Our materials

The materials we use are all carefully chosen for their sustainability as well as their low impact during harvesting. As with all natural materials, colours may vary slightly.

Our bamboo, banana and pandanus products are made in World Fair Trade Organisation accredited workshops. Ecoffins has been a member of the World Fair Trade Organisation for over 11 years. The production helps to overcome poverty and makes a real difference to people’s lives.

Bamboo

Bamboo

Bamboo is one of the fastest growing plants on earth with a typical growth rate of 3 – 10 cm per day but in good conditions some species can also grow up to nearly a metre per day. The bamboo selected for making our coffins is coming from the species Phyllostachus Pubescens, also known as “builders bamboo” in Asia, as it is used in making architectural structures such as houses, bridges or for scaffolding. Its special tubular hollow structure gives it a strength-to-weight ratio which outperforms most other materials, even steel, whilst being incredibly flexible at the same time. As a bamboo grove also produces 30% more oxygen than trees, it is becoming increasingly popular as an environmentally friendly material.

Several processes are needed to transform a natural bamboo culm into a lasting building material, which mainly involves the removal of starch, often splitting the cone into strips and the correct process of drying.

Weaving a banana casket lid

Banana

The versatile Banana plant is best known for its edible fruits and is often mistaken for a tree, as their main stem can reach a height of up to 8 metres. They are in fact the world’s largest known herb, and the stem is not made of wood, but tightly coiled leaves. The large and waterproof leaves of the banana also have many uses: Fresh leaves are often used to wrap food or as plates. The dried leaves can also be used for their medical purposes. In order to use it as a building material the stem is being harvested after the banana plant has produced its crop, then dried, cut again into strings which are then twisted into a cord. The outer part of the stem gives a browner cord, the inner part a lighter one. The flexible cord is woven around a natural cane and rattan framework, thus giving the whole product stability.

Pandanus

Pandanus

The Pandanus species grow in tropical to subtropical climate and can vary from a medium shrub size to 20 m tall trees, producing fruits which look similar to pineapples. It is a prolific and fast growing plant which is easy to sustain. Almost all parts of the Pandanus plant have its uses. The leaves add flavour and colour to dishes such as the “Pandan cake”, but are more commonly used for crafts. The leaves are being sliced into strips, dried and twisted into cords, which also can be dyed using water-based colours. The Pandanus cord has a similar appearance to what is commonly known as “sea grass”. However, as it grows on land its harvesting process does not affect any maritime wildlife.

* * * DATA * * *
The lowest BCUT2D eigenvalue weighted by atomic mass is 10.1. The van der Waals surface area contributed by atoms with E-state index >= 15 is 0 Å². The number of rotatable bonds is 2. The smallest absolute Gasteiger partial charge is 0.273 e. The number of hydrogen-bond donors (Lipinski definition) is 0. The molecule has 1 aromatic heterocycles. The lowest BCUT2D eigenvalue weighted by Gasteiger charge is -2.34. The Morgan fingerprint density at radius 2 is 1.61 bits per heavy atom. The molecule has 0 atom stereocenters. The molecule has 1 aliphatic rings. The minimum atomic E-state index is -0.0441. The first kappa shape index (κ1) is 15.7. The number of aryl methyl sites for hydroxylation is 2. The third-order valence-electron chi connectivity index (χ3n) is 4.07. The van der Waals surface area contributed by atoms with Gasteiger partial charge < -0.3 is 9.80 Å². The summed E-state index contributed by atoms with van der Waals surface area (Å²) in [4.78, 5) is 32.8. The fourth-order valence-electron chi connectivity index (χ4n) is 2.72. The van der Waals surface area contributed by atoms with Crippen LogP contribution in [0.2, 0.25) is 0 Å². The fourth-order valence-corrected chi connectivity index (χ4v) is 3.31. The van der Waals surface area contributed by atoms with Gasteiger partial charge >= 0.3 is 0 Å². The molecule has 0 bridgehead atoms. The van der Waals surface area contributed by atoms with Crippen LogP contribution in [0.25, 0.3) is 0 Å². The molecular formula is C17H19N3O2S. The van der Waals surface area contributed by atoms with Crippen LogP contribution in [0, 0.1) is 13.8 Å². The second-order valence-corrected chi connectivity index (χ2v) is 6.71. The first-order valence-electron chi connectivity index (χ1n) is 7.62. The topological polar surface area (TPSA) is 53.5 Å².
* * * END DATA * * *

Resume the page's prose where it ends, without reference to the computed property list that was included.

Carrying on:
Pine

Pine

Pine is a native tree in our Northern Hemisphere and the pine we use is a rapidly growing FSC certified variety, which comes from well-managed forests, where new trees are planted to replace those that are harvested.Trees play an essential role in capturing carbon dioxide (CO2) from the atmosphere. As trees grow, they capture CO2 from the atmosphere at a rate of 1 tonne for every m3 of growth, as well as producing 0.7 tonnes of oxygen. When planting new trees even more CO2 is stored. Pine grows up to 25 metres in height and our species can be harvested at less than 7 years.

Willow

Willow

Willow is a deciduous tree found primarily in temperate regions of the Northern Hemisphere. Almost all willows take root very readily, either from cuttings or even where broken branches are left lying on the ground. This tree has the unique ability to regenerate from the same crown for 30 to 40 years. Once harvested, it can grow back to the same height in a year. Some colour effects are achieved naturally by drying, boiling and/or stripping the strands of their bark. Other colour effects can be achieved by dyeing the strands in a more prominent colour, made from natural dye (see Rainbow coffin).

Cardboard

Cardboard

Our Cardboard coffins are manufactured in the UK from specially constructed corrugated cardboard materials, which in turns are produced from unbleached pulp containing a minimum of 70% recycled paper, plus wood pulp sourced from reputable sustainable forests. These coffins can carry up to 23 stones (about 150 Kg.). Only natural starch based glues are used in the making of our cardboard coffins. The handles are made from natural woven cotton. The design is printed onto the coffin; therefore these cardboard coffins are 100% biodegradable, as no plastic is used. When cremated, these cardboard coffins have a 90% lower carbon emission than a standard chipboard coffin.